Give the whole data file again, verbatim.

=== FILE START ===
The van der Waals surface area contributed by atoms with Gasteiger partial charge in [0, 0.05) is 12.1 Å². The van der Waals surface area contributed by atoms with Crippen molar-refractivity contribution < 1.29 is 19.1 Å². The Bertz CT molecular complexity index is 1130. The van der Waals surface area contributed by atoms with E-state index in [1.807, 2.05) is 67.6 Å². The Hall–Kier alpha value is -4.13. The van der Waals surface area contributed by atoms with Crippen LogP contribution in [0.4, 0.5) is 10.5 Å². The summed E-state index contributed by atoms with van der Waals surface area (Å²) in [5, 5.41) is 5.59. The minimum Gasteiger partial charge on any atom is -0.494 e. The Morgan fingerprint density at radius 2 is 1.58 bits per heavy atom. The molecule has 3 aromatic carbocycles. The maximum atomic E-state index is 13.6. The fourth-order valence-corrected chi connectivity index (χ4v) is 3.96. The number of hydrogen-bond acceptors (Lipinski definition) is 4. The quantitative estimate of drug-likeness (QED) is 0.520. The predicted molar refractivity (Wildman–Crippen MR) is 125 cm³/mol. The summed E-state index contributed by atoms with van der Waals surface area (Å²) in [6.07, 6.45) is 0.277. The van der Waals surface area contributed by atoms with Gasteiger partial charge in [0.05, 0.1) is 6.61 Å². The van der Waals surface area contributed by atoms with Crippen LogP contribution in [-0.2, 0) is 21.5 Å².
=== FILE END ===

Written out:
The van der Waals surface area contributed by atoms with Gasteiger partial charge in [0, 0.05) is 12.1 Å². The van der Waals surface area contributed by atoms with Crippen molar-refractivity contribution < 1.29 is 19.1 Å². The Bertz CT molecular complexity index is 1130. The van der Waals surface area contributed by atoms with E-state index in [1.807, 2.05) is 67.6 Å². The Hall–Kier alpha value is -4.13. The van der Waals surface area contributed by atoms with Crippen LogP contribution in [0.4, 0.5) is 10.5 Å². The summed E-state index contributed by atoms with van der Waals surface area (Å²) in [5, 5.41) is 5.59. The minimum Gasteiger partial charge on any atom is -0.494 e. The Morgan fingerprint density at radius 2 is 1.58 bits per heavy atom. The molecule has 3 aromatic carbocycles. The maximum atomic E-state index is 13.6. The fourth-order valence-corrected chi connectivity index (χ4v) is 3.96. The number of hydrogen-bond acceptors (Lipinski definition) is 4. The quantitative estimate of drug-likeness (QED) is 0.520. The predicted molar refractivity (Wildman–Crippen MR) is 125 cm³/mol. The summed E-state index contributed by atoms with van der Waals surface area (Å²) in [6.07, 6.45) is 0.277. The van der Waals surface area contributed by atoms with Gasteiger partial charge in [0.05, 0.1) is 6.61 Å². The van der Waals surface area contributed by atoms with Crippen LogP contribution in [-0.2, 0) is 21.5 Å².